I have a couple of questions about designing experiments to check my reference genes. In my lab they're not very concerned with this but having read the literature I think it is important. In my previous lab I did this using Taqman assay and relative quantification. Now, in this lab, we use SYBR green assays and the absolute quantification method. Is testing for the most stable reference gene the same with absolute quantification as with relative quantification?
My specific questions are:
1) For the standards we use plasmids, but having read some posts on this forum I'm not sure this is the best approach since it doesn't compensate for the efficiency of reverse transcription. Is there a better option for the standards? What are the drawbacks of this better option? How would one measure the RT efficiency and is there a way to incorporate this into the quantification?
2) I know what is required for each quantification method (standards, ref genes, calibrator...) but from everything I've read the following is still unclear to me: is it possible to do absolute quantification with the Taqman assay and relative quanitifcation with the SYBR green assay, and vice versa?
3) Do I have to run a reference gene on every plate? Or is it ok if, for example, the ref gene is on plate number 1 and I compare target genes on plates number 1-5 based on this reference gene?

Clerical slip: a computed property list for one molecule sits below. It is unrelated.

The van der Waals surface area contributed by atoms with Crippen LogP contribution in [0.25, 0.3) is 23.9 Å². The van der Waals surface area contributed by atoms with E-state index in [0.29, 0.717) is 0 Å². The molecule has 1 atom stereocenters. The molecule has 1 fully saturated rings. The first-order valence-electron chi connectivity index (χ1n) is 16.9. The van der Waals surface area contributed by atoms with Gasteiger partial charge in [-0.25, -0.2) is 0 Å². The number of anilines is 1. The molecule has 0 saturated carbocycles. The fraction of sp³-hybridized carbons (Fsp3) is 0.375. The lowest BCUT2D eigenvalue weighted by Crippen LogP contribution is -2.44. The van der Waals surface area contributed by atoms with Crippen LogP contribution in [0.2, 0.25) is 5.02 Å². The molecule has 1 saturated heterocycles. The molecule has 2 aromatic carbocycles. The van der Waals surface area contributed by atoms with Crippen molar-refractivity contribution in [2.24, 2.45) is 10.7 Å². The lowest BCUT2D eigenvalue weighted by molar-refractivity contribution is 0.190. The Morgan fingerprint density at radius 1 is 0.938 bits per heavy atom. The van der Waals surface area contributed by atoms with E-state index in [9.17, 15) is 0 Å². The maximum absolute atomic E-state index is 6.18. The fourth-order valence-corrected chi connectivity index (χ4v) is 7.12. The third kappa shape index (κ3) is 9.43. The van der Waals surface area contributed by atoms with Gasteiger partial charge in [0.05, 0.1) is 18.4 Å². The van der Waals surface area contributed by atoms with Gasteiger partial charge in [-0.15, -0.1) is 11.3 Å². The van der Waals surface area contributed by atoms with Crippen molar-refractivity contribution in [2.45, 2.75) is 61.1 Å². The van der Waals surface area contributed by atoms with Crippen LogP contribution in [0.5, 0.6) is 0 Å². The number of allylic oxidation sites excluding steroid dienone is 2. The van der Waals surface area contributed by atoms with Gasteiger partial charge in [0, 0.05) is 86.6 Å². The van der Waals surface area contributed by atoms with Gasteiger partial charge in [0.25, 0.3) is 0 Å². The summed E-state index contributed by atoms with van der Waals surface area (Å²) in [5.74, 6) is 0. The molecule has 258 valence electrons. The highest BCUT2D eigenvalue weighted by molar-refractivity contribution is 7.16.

4) I have RNA samples from 3 different conditions, 2 wells per condition (so this would be the biological replicate, yes?), in 3 experiments (n=3). Can I run all the samples from the 3 experiments on one plate, or does it have to be 3 different plates?
5) About Normfinder, geNorm and Bestkeeper - do I enter raw data, so just Ct values, or does it have to be quantified? Is it possible to use these programs with absolute quantification?
6) For my pilot experiment where I measure the stability of reference genes across samples and experimental conditions I had 3 genes - b-actin, g-tubulin and b2-microglobulin, I had standards from plasmids for each of the three, and I had samples for experiment no.1. I averaged the Ct values of the triplicates, and then averaged the biological replicates. Is this ok? Is the difference in Ct value alone enough to tell me which gene is the most stable - where the gene with the least variable Ct value between all samples would be the most stable gene. Do I need to run this with samples from the other experiments?
Thanks! I know its a long post, but I'm swimming in this sea of qPCR literature all alone and any life-raft would be greatly appreciated!